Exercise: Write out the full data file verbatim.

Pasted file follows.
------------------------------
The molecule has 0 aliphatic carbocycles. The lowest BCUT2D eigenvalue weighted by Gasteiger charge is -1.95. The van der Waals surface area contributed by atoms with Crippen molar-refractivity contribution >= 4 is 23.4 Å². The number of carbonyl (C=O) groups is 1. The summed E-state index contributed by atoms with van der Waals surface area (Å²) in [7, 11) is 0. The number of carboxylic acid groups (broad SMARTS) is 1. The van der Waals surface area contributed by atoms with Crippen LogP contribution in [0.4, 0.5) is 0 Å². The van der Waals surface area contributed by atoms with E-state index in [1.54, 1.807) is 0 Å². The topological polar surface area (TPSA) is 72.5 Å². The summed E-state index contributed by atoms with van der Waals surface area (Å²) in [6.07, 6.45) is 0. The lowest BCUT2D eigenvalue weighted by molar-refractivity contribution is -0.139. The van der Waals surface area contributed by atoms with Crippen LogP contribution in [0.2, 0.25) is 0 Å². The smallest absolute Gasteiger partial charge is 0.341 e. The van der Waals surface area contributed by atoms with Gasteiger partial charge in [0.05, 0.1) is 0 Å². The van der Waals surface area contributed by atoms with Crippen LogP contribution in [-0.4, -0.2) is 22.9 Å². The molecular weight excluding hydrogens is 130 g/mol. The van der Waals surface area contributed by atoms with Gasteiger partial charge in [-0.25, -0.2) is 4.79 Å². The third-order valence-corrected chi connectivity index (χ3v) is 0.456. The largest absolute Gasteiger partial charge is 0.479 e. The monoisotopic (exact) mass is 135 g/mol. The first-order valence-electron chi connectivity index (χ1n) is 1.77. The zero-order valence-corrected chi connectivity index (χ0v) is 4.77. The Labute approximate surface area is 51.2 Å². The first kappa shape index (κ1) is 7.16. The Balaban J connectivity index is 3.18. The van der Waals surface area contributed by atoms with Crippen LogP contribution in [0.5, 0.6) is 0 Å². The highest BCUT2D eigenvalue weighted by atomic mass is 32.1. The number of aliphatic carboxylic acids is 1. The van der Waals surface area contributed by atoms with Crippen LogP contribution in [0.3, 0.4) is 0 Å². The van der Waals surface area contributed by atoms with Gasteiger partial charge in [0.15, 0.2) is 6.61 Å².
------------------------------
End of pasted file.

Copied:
The molecule has 0 aliphatic carbocycles. The lowest BCUT2D eigenvalue weighted by Gasteiger charge is -1.95. The van der Waals surface area contributed by atoms with Crippen molar-refractivity contribution >= 4 is 23.4 Å². The number of carbonyl (C=O) groups is 1. The summed E-state index contributed by atoms with van der Waals surface area (Å²) in [7, 11) is 0. The number of carboxylic acid groups (broad SMARTS) is 1. The van der Waals surface area contributed by atoms with Crippen LogP contribution in [0.4, 0.5) is 0 Å². The van der Waals surface area contributed by atoms with E-state index in [1.54, 1.807) is 0 Å². The topological polar surface area (TPSA) is 72.5 Å². The summed E-state index contributed by atoms with van der Waals surface area (Å²) in [6.07, 6.45) is 0. The lowest BCUT2D eigenvalue weighted by molar-refractivity contribution is -0.139. The van der Waals surface area contributed by atoms with Crippen LogP contribution in [0.2, 0.25) is 0 Å². The smallest absolute Gasteiger partial charge is 0.341 e. The van der Waals surface area contributed by atoms with Gasteiger partial charge in [0.05, 0.1) is 0 Å². The van der Waals surface area contributed by atoms with Crippen LogP contribution in [-0.4, -0.2) is 22.9 Å². The molecular weight excluding hydrogens is 130 g/mol. The van der Waals surface area contributed by atoms with Gasteiger partial charge in [-0.25, -0.2) is 4.79 Å². The third-order valence-corrected chi connectivity index (χ3v) is 0.456. The largest absolute Gasteiger partial charge is 0.479 e. The monoisotopic (exact) mass is 135 g/mol. The first-order valence-electron chi connectivity index (χ1n) is 1.77. The zero-order valence-corrected chi connectivity index (χ0v) is 4.77. The Labute approximate surface area is 51.2 Å². The first kappa shape index (κ1) is 7.16. The Balaban J connectivity index is 3.18. The van der Waals surface area contributed by atoms with Crippen LogP contribution in [0.5, 0.6) is 0 Å². The highest BCUT2D eigenvalue weighted by atomic mass is 32.1. The number of aliphatic carboxylic acids is 1. The van der Waals surface area contributed by atoms with Crippen LogP contribution in [0.3, 0.4) is 0 Å². The van der Waals surface area contributed by atoms with Gasteiger partial charge in [0.15, 0.2) is 6.61 Å².